Life on the line: Mental health in the Army - Pt. 1

After getting in contact with a veteran, I received a 17-page document that detailed his extensive career and prolonged issues with mental health.

This is his story.

Life on the line: Mental health in the Army - Pt. 1

I left school aged 16 in 1991, thoroughly disenchanted with the education system. I wasn't by any means disruptive to the lessons, or actively not participating, but at age 15-16 studying works of classic literature held no interest to me, quadratic equations made no sense in the real world and studying endless combinations of protons and electrons wasn't doing it for me. My only real interests in school besides the weekly club playing Dungeons and Dragons was physics. I naturally absorbed the material, partly out of natural curiosity and partly owing to Mr Richards one of the few teachers who was able to spark interest in me.

When I left I'd attained reasonable, yet hardly stellar results in my GCSEs which I suspect was no great surprise to any of my teachers. The general message from most of my school reports was the same year after year – I was seen as being intelligent, but disinterested in the majority of lessons, so didn't really put in the effort to attain my full potential.

As a child I wasn't really the centre of anything, I wasn't the popular one, more the weird kid who turned up, had a select group of a few friends who were also probably seen as being the weird kids. Probably just a banding together against a common enemy. Even then I was fairly introvert and was fairly content with my own company – a trait which is still strongly ingrained in me today. I never attended the school discos or other social parts of being a young person in the late 1980s and early 1990s, at the time proms and fun at school were a thing we had only seen in John Hughes's fictional town of Shermer, Illinois.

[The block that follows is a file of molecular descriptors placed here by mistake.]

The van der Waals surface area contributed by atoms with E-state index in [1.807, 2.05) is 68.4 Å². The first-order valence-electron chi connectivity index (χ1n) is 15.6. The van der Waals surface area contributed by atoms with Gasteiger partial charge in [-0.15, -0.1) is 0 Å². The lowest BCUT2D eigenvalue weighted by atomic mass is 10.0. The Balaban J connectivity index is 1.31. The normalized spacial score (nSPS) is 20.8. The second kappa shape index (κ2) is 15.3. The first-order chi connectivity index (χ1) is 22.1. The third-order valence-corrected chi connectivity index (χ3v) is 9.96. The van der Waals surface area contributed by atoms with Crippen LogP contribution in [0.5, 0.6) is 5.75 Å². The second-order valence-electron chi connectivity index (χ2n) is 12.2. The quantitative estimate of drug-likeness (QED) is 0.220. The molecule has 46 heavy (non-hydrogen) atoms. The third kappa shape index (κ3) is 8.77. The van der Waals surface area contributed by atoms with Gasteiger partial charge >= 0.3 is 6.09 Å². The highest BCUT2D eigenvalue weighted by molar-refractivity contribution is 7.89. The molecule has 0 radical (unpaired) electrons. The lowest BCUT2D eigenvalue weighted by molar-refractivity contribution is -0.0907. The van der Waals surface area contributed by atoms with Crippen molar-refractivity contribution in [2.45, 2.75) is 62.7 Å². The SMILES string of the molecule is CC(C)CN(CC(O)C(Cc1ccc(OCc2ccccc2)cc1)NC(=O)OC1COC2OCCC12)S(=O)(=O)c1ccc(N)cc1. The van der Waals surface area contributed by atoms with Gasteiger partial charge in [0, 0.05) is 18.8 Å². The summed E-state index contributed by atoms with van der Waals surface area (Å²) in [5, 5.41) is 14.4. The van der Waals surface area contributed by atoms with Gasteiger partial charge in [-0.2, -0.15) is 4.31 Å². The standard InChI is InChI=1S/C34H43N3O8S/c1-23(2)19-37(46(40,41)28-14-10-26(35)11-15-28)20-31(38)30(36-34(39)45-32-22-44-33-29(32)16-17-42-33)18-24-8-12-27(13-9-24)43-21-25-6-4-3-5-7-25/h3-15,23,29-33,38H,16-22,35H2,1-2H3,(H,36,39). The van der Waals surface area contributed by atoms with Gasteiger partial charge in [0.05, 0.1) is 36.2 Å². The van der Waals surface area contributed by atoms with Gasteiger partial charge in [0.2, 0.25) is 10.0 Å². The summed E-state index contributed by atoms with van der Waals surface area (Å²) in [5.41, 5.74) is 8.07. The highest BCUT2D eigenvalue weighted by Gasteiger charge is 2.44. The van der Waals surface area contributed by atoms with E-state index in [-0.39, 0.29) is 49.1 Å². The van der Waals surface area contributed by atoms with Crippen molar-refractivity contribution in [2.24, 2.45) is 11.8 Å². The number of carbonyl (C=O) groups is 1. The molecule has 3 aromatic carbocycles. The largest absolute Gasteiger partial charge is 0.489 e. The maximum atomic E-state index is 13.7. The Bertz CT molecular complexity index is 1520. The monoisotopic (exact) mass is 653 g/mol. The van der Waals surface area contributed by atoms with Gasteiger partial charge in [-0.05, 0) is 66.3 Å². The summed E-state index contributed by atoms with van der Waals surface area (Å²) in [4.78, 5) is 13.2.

The message at home was simple, if I wasn't going to continue studying, I was going to start work and contribute to the family, and so with the assistance of my parents, I found an apprenticeship as an electrician with a well-known company that claims to make exceedingly good pre-packaged cakes. I found I enjoyed the job, I was learning skills and had a knack for working in a practical skill based occupation. I also found I really liked access to free cake and consequently started to eat a lot – something I've had problems with at different points in my life since. I also liked earning enough money to start having a bit of independence. Again, I didn't have the large circle of friends and chose to spend my time alone, or just going out anywhere to be alone.

However, this was not to last. The early 1990s along with some great music, questionable fashion choices and Tamagotchi, also brought a recession. My factory was closed as a part of a restructuring and I was left as a part trained apprentice, and nobody wanted to take me on in the trade I was learning, it's not how it was done then.

I spent time drifting through random low paid jobs. Eventually I took a day off as sick, caught a train and went to a favourite place up in the hills. I needed somewhere to think and clear my head. I was feeling troubled with the way my life had ended up, there didn't seem an easy solution to my problems that I could figure out. There seemed to be no real hope to be had in my choices for ever getting out of the cycle. When I wasn't in work I just stayed in my bedroom, kept myself to myself, and often slept a lot. From what I'm told from my family I wasn't much fun to be around having hostile feelings towards those close to me. Yet I wasn't really able to articulate what was wrong in my life, because I didn't really understand what was wrong, it just felt like that was how life had to be and I had no choice in the matter.


Tom Inniss

Tom Inniss Voice Team

Tom is the Editor of Voice. He is a politics graduate and holds a masters in journalism, with particular interest in youth political engagement and technology. He is also a mentor to our Voice Contributors, and champions our festivals programme, including the reporter team at the Edinburgh Festival Fringe.

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